"As ATCA applications evolve, designers will naturally move up to 10 Gb Ethernet," said Kontron's LeClaire. "Engineers have started to investigate 40 Gb Ethernet for backplane and fabric communications, so we see a lot of room for ATCA-based products to tackle new applications."
To some extent the PICMG standards complicate the choice of a blade-connection scheme. "You can use a dual-star topology that connects two hub blades to each other and to every other blade on a shelf," noted Motorola's Fryer. "The dual-star configuration builds redundancy into the communication 'fabric' in an ATCA backplane. You also can have a full-mesh topology that connects every blade to every other blade and provides redundancy, too. The backplane can be the same for dual-star or mesh connections; you just select blades that work with one or the other." A full-mesh topology adds cost because every blade must act as a switch and the added switch components take up space, use power, and complicate the software. So, the majority of ATCA telecom systems have adopted the dual-star format.
When engineers need a special function or more processing power, they can place Advanced Mezzanine Cards (AMCs) on ATCA-compatible carrier boards. Many engineers noticed that AMC boards on their own could perform processing and communication functions. As a result, AMC boards on their own formed the basis for the Micro Telecom Computing Architecture, or Micro TCA. Although ATCA and Micro TCA share three letters, do not think of the latter architecture as a subset of ATCA. The Micro TCA can stand alone, and smaller, lower-bandwidth Micro TCA products find use at the access points or edges of telecom systems.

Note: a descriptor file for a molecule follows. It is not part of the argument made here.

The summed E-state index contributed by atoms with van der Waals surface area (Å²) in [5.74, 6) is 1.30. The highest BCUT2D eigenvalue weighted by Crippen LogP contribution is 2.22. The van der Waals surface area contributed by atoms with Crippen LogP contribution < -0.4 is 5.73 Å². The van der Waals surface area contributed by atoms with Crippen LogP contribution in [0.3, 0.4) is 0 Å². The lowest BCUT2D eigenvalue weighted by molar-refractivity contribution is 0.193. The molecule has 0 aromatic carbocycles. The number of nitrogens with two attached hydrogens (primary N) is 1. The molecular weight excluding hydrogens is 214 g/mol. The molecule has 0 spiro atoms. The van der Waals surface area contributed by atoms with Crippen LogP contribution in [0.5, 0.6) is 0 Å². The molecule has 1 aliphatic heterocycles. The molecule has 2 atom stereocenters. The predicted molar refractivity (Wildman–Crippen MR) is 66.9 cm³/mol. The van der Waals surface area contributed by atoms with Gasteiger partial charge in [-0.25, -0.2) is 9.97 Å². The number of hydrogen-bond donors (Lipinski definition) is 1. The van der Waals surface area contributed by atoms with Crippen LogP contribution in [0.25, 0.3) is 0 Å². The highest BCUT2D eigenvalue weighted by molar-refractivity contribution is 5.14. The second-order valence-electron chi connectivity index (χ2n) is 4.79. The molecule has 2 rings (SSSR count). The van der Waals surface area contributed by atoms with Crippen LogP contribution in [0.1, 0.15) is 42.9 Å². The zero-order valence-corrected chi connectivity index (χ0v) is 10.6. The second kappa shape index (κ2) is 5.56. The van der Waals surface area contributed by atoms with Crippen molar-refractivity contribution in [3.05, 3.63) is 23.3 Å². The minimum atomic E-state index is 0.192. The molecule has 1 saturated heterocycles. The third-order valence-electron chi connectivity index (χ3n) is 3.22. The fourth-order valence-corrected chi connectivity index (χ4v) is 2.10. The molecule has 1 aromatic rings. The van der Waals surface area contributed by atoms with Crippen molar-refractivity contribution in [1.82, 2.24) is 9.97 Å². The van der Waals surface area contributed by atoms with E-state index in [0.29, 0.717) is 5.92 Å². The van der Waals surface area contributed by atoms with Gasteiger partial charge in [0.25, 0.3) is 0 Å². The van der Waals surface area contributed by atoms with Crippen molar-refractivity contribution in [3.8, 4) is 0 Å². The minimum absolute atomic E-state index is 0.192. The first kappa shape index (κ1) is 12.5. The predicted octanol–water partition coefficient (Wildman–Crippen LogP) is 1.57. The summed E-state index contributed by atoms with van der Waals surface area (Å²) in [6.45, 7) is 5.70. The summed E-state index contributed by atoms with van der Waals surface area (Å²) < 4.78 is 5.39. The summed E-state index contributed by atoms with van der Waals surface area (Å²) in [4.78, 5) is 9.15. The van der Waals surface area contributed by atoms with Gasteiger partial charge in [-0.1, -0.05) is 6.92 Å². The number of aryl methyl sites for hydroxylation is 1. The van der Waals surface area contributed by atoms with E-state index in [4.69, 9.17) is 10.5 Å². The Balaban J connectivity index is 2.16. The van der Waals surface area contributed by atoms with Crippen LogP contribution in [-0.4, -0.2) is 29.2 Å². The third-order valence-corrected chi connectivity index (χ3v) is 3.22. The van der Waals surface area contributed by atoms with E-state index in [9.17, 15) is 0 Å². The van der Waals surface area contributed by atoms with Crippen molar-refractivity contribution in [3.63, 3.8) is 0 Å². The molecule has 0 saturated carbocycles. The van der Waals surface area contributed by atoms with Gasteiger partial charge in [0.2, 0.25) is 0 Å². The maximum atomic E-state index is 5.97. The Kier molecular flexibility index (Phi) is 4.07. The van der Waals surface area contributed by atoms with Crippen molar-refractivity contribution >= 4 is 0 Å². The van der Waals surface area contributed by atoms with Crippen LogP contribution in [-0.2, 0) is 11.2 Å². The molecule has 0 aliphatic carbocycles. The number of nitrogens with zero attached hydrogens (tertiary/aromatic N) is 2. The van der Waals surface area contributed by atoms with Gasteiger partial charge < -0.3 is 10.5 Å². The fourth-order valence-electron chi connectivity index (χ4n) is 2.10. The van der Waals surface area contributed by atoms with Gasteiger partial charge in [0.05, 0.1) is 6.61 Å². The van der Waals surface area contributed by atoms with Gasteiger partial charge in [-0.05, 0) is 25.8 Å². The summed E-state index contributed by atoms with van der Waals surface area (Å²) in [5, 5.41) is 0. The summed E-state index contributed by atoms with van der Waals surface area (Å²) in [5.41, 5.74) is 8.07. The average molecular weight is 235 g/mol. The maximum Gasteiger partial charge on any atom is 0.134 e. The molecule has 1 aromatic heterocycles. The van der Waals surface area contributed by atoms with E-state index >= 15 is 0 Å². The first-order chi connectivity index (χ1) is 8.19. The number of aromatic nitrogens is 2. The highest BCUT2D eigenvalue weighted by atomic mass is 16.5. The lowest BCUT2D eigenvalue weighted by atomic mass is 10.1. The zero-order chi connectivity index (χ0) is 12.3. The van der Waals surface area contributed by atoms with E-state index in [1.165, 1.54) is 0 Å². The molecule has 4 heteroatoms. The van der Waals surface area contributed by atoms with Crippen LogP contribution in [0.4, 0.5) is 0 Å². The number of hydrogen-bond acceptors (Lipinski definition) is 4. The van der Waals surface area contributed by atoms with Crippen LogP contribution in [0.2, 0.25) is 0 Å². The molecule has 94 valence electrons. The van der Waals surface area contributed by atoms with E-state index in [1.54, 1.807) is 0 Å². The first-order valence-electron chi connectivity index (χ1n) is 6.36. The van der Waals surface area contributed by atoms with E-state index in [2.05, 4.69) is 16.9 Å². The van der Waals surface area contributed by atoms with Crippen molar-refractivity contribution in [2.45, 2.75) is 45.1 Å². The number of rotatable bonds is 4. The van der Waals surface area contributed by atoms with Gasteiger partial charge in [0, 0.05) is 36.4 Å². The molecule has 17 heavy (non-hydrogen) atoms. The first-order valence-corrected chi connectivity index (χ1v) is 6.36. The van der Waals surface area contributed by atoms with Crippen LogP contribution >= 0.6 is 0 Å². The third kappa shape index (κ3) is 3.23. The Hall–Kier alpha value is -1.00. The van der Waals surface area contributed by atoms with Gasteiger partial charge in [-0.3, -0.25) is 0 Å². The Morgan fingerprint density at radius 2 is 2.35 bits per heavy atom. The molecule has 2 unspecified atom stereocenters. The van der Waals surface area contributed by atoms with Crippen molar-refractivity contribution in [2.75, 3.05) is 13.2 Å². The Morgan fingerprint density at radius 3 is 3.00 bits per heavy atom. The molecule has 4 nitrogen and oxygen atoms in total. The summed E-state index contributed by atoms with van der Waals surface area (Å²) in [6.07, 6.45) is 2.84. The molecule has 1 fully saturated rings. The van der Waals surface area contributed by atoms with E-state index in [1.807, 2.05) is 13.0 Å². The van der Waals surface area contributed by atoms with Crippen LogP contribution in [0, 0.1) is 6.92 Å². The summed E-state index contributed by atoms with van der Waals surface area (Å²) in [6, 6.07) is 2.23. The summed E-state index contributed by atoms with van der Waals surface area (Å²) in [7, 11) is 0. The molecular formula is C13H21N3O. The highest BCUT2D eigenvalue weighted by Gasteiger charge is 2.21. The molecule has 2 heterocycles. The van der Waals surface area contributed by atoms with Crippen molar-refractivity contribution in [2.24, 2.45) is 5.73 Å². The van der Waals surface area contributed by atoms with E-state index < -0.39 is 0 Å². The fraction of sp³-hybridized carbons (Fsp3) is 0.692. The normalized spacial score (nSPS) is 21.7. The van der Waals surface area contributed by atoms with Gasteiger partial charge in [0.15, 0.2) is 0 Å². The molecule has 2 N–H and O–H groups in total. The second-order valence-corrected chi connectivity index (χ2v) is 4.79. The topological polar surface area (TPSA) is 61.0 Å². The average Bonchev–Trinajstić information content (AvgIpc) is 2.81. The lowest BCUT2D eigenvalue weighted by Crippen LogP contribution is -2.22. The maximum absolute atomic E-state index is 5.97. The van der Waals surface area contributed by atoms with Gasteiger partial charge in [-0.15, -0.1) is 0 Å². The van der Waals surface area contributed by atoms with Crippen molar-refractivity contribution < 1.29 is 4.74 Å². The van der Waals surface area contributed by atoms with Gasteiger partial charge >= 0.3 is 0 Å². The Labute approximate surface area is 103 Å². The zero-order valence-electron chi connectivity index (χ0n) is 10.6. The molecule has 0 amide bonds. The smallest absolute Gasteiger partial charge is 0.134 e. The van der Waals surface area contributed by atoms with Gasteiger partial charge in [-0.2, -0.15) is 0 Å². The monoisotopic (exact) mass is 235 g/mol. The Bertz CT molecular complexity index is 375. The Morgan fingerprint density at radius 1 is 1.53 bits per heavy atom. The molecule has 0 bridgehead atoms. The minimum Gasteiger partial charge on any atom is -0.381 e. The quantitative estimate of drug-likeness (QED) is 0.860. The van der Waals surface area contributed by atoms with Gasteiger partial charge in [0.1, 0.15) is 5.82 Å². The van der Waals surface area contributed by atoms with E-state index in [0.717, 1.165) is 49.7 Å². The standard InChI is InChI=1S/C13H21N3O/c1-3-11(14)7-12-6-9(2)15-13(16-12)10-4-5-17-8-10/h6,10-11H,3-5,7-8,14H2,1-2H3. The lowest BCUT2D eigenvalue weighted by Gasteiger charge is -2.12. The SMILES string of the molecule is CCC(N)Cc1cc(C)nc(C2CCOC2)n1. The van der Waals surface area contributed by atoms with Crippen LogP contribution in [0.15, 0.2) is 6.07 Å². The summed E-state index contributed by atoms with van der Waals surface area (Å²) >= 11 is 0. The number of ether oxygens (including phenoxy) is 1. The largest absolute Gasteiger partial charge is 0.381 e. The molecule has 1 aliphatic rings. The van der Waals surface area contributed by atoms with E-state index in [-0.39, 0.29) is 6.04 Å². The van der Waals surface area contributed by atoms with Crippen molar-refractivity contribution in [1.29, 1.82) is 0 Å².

Engineers may see the Micro TCA as a low-cost alternative to other embedded-computer equipment, particularly in applications that require a lot of processing power. Unfortunately, the current cost of MicroTCA boards and related equipment generally limits their use to telecom and military/aerospace applications. Some medical imaging equipment takes advantage of the concentrated computer power in a Micro TCA package to process images.
Today's Micro TCA equipment does not easily adapt to rugged environments, but the PICMG has started to examine ways to ruggedize existing boards and packages. Future rugged equipment might include protective packages and shock mounts. "We want designers to know the same Micro TCA cards they use now will work in ruggedized equipment," explained David Pursley, an application engineer in Kontron's Advanced Blades and Servers Division.
Note: On September 28th, Emerson agreed to purchase Motorola's Embedded Communications Computing operation, which will operate within Emerson's Network Power division. The purchase should close by year's end.
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For answers to "Common Basic Questions" about ATCA and MicroTCA, see: